Summary

Absalom, Absalom! tells the story of Thomas Sutpen, the enigmatic stranger who came to Jefferson township in the early 1830s. With a French architect and a band of wild Haitians, he wrung a fabulous plantation out of the muddy bottoms of the north Mississippi wilderness. Sutpen was a man, Faulker said, "who wanted sons and the sons destroyed him". His tragedy left its impress not only on his contemporaries but also on men who came after, men like Quentin Compson, haunted even into the 20th century by Sutpen's legacy of ruthlessness and singleminded disregard for the human community.
©1986 Jill Faulkner Summers; 1993 Books on Tape, Inc.
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Customer Reviews

Most Helpful
1 out of 5 stars
By Larissa on 13-04-13

not for everyone

I wish I could give more stars for the book. Since at one point in history the work was rewarded by Nobel Prize. And I really wanted to read (to listen) to it. and I tried. for few hours. I realy tried hard to grasp the storyline. and I failed. Because its impossible to put a completed thought in a centence 3 pages (5min.) long. The narator's voice contributed to unpleasant listening. It may be southern accent, but it sounds more like one of bravade-propaganda of news readers on TV in 60s.

Well, it's like Picasso in art, not for everyone. Faulkner in literature, not for everyone either.

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2 of 2 people found this review helpful

5 out of 5 stars
By Curran on 06-04-12

amply rewarding

As noted by other reviewers, "Absalom Absalom" does require some effort on the part of the listener; it might be worth having a printed copy to refer to in order to keep track of the rich complexities of the plot and the narrative voices (I referred to an online study guide as I had no copy of the book). But Grover Gardner's masterly reading enables the listener not only to make sense of the text, but to revel in the wonderfully full, almost poetic cadences of language so rich as to be almost musical. The listening in itself was a pleasure.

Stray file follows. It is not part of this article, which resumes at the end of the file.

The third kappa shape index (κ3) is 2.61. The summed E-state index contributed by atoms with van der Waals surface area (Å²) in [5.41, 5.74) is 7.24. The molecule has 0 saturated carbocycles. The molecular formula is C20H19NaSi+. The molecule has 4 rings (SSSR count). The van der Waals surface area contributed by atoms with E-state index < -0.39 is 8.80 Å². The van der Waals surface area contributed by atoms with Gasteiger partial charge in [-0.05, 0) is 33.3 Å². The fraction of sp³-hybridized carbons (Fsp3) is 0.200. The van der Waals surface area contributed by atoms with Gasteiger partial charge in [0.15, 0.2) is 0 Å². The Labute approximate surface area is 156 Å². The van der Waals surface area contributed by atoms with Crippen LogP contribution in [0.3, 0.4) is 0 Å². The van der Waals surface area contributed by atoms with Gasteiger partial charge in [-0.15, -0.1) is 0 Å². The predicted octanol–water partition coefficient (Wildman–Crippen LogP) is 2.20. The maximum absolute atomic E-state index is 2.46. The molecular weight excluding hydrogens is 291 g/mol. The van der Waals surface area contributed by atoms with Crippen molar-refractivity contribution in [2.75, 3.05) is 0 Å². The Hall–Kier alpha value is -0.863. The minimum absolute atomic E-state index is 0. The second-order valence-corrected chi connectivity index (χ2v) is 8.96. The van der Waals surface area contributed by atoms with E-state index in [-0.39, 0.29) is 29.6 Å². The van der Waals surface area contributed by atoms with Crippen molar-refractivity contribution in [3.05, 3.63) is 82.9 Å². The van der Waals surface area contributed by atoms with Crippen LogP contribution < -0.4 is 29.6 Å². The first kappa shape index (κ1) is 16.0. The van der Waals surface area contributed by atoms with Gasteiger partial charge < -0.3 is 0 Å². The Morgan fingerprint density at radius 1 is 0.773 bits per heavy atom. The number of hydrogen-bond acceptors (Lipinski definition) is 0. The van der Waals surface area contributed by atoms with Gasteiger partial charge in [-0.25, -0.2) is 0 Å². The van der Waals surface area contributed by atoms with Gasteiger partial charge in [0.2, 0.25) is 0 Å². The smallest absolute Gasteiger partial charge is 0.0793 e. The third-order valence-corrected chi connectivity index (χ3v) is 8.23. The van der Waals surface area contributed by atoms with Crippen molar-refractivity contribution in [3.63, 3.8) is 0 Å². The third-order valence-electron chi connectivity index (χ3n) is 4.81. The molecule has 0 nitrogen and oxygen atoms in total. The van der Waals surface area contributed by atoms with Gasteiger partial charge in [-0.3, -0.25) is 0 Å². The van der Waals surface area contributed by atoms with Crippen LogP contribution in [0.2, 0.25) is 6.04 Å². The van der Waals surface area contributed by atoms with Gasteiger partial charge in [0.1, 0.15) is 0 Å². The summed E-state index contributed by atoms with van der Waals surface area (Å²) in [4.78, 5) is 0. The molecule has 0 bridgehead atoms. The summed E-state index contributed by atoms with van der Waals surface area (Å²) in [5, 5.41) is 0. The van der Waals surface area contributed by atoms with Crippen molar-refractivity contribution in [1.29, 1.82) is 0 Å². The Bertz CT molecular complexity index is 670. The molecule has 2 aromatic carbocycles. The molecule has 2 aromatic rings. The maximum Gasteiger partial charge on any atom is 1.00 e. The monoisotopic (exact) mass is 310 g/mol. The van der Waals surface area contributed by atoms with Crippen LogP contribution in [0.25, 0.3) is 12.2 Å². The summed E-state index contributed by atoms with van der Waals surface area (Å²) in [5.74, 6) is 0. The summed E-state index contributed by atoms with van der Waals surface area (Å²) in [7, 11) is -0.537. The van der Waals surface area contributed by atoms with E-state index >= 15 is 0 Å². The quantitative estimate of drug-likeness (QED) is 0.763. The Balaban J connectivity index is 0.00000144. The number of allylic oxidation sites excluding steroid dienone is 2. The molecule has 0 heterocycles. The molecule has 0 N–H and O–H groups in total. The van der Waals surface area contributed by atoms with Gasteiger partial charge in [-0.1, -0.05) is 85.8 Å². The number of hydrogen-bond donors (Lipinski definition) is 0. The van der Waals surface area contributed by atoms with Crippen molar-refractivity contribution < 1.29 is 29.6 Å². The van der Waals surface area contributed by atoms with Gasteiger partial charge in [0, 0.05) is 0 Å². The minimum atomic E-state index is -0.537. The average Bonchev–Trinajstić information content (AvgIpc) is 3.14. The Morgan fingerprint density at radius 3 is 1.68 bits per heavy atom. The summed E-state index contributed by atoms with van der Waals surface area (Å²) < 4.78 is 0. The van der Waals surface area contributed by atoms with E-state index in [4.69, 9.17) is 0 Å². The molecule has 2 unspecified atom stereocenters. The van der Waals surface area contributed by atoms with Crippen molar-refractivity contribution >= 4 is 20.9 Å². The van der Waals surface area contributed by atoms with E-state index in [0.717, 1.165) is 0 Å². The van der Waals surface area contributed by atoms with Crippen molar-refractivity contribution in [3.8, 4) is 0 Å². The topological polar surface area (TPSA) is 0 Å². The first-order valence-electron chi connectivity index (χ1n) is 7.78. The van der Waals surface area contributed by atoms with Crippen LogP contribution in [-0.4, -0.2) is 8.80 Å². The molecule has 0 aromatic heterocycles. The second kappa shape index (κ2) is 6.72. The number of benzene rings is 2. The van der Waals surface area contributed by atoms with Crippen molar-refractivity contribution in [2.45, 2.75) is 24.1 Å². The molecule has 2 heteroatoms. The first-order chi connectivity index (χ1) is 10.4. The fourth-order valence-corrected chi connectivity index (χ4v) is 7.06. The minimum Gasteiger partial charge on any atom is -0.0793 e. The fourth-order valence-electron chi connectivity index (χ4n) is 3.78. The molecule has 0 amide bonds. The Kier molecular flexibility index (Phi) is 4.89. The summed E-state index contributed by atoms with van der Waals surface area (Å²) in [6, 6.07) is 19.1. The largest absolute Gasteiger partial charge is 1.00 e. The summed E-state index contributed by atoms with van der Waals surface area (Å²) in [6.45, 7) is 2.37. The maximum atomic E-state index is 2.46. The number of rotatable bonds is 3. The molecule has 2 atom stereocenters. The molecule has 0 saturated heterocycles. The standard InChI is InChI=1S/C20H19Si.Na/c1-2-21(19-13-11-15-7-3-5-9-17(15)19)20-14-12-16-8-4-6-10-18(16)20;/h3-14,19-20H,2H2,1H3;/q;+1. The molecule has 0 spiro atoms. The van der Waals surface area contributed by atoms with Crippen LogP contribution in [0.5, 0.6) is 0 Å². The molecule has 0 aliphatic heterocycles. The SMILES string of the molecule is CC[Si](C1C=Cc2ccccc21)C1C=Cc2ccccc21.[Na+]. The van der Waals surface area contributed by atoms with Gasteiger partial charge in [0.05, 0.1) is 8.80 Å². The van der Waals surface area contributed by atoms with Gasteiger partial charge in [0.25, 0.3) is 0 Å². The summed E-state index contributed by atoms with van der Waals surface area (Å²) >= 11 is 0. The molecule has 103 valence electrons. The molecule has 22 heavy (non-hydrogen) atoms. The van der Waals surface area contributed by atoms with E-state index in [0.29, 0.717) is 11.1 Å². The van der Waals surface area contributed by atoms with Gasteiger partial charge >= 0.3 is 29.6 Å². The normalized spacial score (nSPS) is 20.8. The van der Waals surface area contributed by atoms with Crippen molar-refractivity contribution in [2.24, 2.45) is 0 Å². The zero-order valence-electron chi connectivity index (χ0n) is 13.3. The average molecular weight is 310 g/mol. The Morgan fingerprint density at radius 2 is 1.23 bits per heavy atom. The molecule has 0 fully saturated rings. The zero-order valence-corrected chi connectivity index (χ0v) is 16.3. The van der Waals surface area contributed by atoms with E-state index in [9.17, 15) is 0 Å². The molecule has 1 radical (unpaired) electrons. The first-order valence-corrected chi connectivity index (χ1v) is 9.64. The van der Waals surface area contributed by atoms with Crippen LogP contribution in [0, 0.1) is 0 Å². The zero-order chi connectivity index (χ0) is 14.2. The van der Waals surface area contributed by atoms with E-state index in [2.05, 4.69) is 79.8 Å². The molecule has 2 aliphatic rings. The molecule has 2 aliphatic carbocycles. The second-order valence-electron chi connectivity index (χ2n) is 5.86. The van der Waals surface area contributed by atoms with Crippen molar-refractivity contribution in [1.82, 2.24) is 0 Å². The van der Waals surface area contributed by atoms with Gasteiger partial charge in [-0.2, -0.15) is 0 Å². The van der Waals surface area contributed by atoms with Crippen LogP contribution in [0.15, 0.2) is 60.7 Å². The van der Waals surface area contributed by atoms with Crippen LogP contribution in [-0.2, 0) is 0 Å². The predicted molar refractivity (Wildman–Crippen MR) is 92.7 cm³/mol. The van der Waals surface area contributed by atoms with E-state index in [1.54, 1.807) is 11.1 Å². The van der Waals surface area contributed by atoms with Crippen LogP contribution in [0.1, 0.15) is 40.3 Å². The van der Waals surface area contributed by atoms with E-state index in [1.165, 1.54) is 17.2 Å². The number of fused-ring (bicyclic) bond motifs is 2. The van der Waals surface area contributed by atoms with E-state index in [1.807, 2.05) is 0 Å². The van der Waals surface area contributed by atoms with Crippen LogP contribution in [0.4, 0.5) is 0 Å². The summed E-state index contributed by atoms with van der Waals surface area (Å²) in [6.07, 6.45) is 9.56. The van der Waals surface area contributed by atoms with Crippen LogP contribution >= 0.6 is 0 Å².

As for the book as a novel, it has so much to discover : themes of race, gender, American history, prejudice, equality, sexual morality to name but a few; a structure so clever as to be an object of satisfaction in itself, especially combined with the complex interweaving of the time patterns; a magnificently Gothic atmosphere, especially the last scene, the forcefulness of which can rival any other.

I am grateful to previous reviewers for recommending a book which otherwise I would never have discovered, and to Grover Garner to bringing alive this remarkable novel from a powerful author.

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2 of 2 people found this review helpful

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Customer Reviews

Most Helpful
5 out of 5 stars
By Elizabeth on 16-11-11

Narrator made the difficult easy.

I was nervous to read Faulkner having always heard how difficult his novels were. I was pleasantly surprised by the ease at which I was able to handle Absalom, Absalom! I give full credit for that to the excellent interpretation of Mr. Gardner. I never had trouble following the thoughts or complicated storyline of Faulkner's masterpiece. I now believe he is a MUST READ.

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20 of 20 people found this review helpful

5 out of 5 stars
By pilot on 08-01-09

A long, enjoyable listen

This was the first Faulkner novel I attempted to read/listen since high school (when I thought I'd never read Faulkner again). With that said, I found this audiobook to be really excellent, and I plan to buy more of Faulkner's books. The reader was crisp, clear, and fit the book perfectly. Warning: this story/ plot line may be difficult to follow. If one is unfamiliar with the story, I recommend consulting some sort of plot chronology because it makes the listening experience a lot more enjoyable. (google University of Virginia and Absolom)

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41 of 42 people found this review helpful

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